President Barack Obama. (Photo: Gerald Herbert / AP)
In the wake of Sen. Patrick Leahy's (somewhat) surprising and determined call for a Truth Commission to investigate the abuses of the Bush-Cheney administration, the Obama administration has been - to many progressives and those on the left of center - disturbingly silent. It's safe to say that the president's less-than-forceful position on the issue has been a source of intense criticism and skepticism from the left about the president's sincerity regarding his claims to promote a new era of transparency and accountability in American politics.
These concerns reflect a fundamental misunderstanding of the president's perspective as well as his role. A Truth Commission is a serious matter. In societies overcoming severe oppression or wrongdoing, Truth (or Truth and Reconciliation) Commissions can serve a critical role in healing the wounds wrought by the injustices and can promote much-needed trust, goodwill and reconciliation between the various parties. Peru, South Africa, Morocco and East Timor are just a few of the places where TRCs have helped their societies heal and have facilitated reform by acknowledging past wrongs and ensuring that the horrors of history will not be repeated.
Night after night, on radio talk shows, disgruntled, self-identified progressives call in to inform the host and her audience that we (the American people) can - in fact - "walk and chew gum at the same time" (a response to the argument on the part of some Obama defenders that now - in the midst of the worst economic crisis in decades - is simply not the right time to focus our energies on a task of this magnitude - that such an effort would be an irresponsible distraction). Those folks, many of whom, frankly, invoke images of villagers wielding torches and pitchforks, are sadly missing the point.
For starters, the Obama administration has taken as its primary goal the mission of reconciliation, not retribution. Although his efforts have been thus far frustrated by a small but dogmatic segment of the Republican Party, Obama is, in the truest sense, a unifier. It is simply not the style - politically or personally - of this president to seek the same sort of "justice" desired by the pitchfork-wielding villagers. In the mind of this president (I imagine, anyway) emphasis on punishing wrongdoers runs the risk - especially in this very politically contentious climate - of only promoting divisions and inflaming precisely the wrong emotions necessary for a culture of healing - namely, anger, hostility and the desire for vengeance. To wit: one caller to a progressive radio show stated (apparently oblivious to the irony) that "Bush should be publicly shamed." Surely this person - and others like him - do not seriously believe that the appropriate response to the culture of impunity we've been subject to for the past eight years is the subsequent creation of a culture of retribution.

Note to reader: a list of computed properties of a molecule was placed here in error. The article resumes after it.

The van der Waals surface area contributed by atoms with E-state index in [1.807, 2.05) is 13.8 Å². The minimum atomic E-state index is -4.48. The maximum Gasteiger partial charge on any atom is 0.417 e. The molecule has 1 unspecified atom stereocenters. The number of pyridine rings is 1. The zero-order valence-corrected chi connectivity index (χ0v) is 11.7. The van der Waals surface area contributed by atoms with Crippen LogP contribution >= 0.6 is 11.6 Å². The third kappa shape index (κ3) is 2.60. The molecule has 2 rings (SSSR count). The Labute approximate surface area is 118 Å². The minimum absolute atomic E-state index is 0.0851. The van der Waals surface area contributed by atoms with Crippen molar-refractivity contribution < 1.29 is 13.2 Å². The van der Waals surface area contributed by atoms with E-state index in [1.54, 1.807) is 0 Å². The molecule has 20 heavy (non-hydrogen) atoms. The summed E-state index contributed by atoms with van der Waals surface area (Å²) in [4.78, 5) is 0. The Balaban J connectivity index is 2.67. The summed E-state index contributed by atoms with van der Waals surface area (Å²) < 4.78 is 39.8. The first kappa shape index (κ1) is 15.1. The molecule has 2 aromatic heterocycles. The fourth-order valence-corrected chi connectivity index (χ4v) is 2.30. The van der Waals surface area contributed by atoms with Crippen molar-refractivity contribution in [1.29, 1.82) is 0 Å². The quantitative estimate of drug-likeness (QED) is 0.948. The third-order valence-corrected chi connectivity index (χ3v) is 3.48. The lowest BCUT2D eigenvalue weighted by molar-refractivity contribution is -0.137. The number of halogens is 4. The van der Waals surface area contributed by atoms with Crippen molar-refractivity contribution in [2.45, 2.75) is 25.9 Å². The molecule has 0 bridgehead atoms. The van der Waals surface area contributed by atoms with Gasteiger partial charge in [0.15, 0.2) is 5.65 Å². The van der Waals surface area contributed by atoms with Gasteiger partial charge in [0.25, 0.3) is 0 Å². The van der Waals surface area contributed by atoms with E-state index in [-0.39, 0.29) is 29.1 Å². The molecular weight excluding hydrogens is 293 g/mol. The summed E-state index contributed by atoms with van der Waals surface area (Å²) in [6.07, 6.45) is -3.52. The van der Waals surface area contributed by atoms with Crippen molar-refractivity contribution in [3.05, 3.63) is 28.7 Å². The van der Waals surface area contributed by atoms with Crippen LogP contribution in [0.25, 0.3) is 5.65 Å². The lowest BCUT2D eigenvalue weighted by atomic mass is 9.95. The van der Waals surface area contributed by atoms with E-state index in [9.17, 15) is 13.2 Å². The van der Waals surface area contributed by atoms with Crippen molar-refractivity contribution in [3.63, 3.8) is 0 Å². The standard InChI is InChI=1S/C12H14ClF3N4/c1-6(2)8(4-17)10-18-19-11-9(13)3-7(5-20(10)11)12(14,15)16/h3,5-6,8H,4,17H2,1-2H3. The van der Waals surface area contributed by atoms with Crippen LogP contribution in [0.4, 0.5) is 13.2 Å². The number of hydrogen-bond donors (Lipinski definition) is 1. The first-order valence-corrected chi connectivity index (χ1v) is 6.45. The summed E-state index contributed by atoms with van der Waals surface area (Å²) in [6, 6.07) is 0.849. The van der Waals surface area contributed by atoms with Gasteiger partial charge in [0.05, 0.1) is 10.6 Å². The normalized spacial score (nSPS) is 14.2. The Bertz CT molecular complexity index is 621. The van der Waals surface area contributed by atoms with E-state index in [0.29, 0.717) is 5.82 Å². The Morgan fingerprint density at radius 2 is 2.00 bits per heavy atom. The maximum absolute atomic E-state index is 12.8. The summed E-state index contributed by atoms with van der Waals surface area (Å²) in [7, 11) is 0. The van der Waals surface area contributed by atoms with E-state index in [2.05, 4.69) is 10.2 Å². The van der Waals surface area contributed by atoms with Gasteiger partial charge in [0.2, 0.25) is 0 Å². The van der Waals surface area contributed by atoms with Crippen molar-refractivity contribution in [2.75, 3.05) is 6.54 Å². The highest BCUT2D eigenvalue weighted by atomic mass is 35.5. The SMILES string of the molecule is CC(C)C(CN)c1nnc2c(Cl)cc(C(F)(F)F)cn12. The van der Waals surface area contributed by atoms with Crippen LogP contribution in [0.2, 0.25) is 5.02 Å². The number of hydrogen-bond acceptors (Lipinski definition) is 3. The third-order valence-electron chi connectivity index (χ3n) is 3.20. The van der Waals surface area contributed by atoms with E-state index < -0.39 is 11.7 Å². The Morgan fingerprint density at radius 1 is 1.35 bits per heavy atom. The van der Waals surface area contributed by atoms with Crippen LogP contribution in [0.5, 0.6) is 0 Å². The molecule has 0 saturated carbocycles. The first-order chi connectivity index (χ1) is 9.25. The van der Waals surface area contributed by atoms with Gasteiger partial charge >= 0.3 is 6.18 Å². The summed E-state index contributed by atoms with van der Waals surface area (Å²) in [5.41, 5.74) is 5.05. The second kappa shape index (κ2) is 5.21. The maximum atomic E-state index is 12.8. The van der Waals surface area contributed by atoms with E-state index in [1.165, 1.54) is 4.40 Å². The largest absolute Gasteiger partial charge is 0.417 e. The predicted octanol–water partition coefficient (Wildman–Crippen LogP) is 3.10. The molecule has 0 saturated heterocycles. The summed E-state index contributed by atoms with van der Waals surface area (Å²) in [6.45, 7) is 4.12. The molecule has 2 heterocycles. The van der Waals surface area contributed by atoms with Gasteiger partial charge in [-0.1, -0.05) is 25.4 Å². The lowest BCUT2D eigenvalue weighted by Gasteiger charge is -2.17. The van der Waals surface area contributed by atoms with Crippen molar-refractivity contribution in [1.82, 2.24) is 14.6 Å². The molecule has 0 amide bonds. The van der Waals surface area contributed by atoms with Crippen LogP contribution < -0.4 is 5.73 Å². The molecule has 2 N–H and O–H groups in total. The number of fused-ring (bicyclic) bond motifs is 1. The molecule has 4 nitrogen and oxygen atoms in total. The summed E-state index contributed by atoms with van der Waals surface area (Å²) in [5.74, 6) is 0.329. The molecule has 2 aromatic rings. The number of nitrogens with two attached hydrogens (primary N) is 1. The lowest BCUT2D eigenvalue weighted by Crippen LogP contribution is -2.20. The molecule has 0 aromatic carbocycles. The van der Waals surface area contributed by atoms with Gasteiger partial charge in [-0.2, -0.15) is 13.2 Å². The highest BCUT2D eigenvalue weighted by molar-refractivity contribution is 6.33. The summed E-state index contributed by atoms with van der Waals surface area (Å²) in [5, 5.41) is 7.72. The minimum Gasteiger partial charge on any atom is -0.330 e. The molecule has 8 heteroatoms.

This is not to say that the president does not hold a high regard for the rule of law, or that Bush and the others should not be held accountable for their misdeeds - which in some cases, appear to rise to the level of crimes against humanity. To the contrary - and this brings me to my second point - the rule of law can only truly be applied in an environment that is as independent from political motive as possible. If Obama were to come out openly advocating the seeking of legal retribution for the crimes of Bush, Cheney, Rumsfeld and the others, it could not but be regarded (accurately, in my view) as a political maneuver. Such an event would degrade the president's legitimacy by rendering his tactics no better than those of the people he would seek to prosecute. While the president certainly can (and should) not hinder the prosecution of his predecessor and his administration should another state (who can use the ICC) or entity (such as an organized group wishing to file a class-action suit against the previous administration for harm to the group as a whole - e.g. taxpayers organization, veterans groups, etc.), it is not the job of the president himself to seek such "justice." Directly punishing their predecessors is something done by tyrants in authoritarian regimes, not by legitimate, democratic leaders in an open society. This is why it was the widely revered cleric Desmond Tutu, rather than the newly elected President Nelson Mandela, who led South Africa's own Truth and Reconciliation Commission at the conclusion of Apartheid in that country.
As Americans and democratic citizens, we have an obligation to acknowledge the truth about our recent shared past and its present consequences. But this can only legitimately be done by those whose job it is to hold leaders accountable in a democratic society - the people. And it can only justly be motivated by a genuine desire to adhere to the rule of law, not by a desire to seek political retaliation. Otherwise, our collective hope for evolution beyond the stains of our recent past is nothing more than a facade for our complicity in politics as usual.
Cynthia Boaz is assistant professor of political science at Sonoma State University, where she specializes in political development, quality of democracy and nonviolent struggle.